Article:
Does Source B support the evidence of source C about the suffragette campaign Free Essays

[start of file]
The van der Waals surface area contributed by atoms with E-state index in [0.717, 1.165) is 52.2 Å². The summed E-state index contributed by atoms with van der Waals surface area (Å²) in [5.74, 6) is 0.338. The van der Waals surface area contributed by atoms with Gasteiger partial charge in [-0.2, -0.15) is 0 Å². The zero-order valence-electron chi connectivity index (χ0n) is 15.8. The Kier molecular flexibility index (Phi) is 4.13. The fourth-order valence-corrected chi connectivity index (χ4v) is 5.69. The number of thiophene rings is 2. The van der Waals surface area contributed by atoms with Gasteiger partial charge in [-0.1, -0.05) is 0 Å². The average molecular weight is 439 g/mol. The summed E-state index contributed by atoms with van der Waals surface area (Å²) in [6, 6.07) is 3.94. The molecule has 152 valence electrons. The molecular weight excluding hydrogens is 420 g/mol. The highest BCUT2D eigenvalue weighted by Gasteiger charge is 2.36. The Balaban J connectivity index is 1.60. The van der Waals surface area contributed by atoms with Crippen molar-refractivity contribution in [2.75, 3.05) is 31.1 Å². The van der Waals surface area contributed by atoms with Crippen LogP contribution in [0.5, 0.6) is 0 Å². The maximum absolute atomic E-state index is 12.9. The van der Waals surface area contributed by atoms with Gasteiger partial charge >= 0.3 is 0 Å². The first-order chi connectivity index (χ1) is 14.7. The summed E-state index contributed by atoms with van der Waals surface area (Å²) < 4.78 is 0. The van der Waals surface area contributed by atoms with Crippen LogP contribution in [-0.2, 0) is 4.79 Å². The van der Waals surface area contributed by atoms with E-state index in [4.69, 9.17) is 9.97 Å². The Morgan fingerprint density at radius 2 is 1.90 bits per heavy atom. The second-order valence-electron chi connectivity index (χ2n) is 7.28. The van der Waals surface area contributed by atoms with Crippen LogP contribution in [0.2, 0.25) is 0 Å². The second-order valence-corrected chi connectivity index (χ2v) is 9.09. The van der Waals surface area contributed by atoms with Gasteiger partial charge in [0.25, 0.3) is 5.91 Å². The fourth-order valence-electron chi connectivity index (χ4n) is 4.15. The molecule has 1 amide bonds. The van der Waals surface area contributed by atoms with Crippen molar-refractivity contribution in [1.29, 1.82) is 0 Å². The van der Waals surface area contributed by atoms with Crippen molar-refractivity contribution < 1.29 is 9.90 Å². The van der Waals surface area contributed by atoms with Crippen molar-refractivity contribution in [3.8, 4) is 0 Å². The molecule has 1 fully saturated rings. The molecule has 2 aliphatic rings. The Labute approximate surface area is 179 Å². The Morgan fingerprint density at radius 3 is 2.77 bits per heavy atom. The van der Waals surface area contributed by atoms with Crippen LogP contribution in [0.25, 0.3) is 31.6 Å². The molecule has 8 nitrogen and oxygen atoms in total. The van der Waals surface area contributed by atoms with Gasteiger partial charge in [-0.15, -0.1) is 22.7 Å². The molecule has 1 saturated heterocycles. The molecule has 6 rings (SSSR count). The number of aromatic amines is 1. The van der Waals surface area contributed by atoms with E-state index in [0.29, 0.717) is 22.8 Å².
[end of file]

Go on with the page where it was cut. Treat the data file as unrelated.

In this essay I am going to be discussing whether or not source B which is an extract from a book written in 1907 called Woman or suffragette supports the evidence given from source C which is a cartoon drawn by Bernard Partridge in 1906 about the suffragette campaign and the writers and artists opinions on the suffragettes. Firstly I am going to point out that source B which is a primary source was written by a woman and it is against women getting the franchise to vote. The thing that is very ironic about this is that at the time it seemed all women wanted the vote and wouldn’t stop at anything to get it but this one woman â€Å"Marie Corelli† didn’t think that women should have the vote and that all women should just leave the men to all the important things. We will write a custom essay sample on Does Source B support the evidence of source C about the suffragette campaign or any similar topic only for you Order Now Source C is another primary source and it is contempory to source B. The reason why this is important is because it helps towards showing that all of the people sort of had the same ideas about women’s suffrage. In source C it shows a sensible woman and what seems to be a lunatic woman. The lunatic woman was looked upon as the suffragette and she has one fist clenched and in the other hand she a flag which says female suffrage but it looks as if it is falling apart and wearing down as if they are destroying the whole purpose of campaigning for the right. Also the main reason why these sources could not be used in too much in depth study is because both sources are bias towards their own cause. Source C is obviously just trying to make the suffragettes look bad so that it makes the suffragists look better. Source B however seems to be bias towards the men and is trying to point out that women are naturally incapable of being as mature as the men. In conclusion I think than source B most definitely supports source C for one main reason. This is because they are both trying to get the point across that they don’t think women are going to get the vote and the main reasons for this are the suffragettes. One reason though why I begin to think that these source may disagree with each other is because one of the sources (Source B) believes that women will never get the vote because of the way the women are raising their children. Whereas in Source C the main reason why this source thins women will not get the vote is because of the techniques used by the suffragettes for example the main quote used on the poster is â€Å"you help the cause? Why, you’re its worst enemy!† this quote shows the hate that the suffragists had for the suffragettes and their opinion of what their actions are doing to their main cause. How to cite Does Source B support the evidence of source C about the suffragette campaign, Papers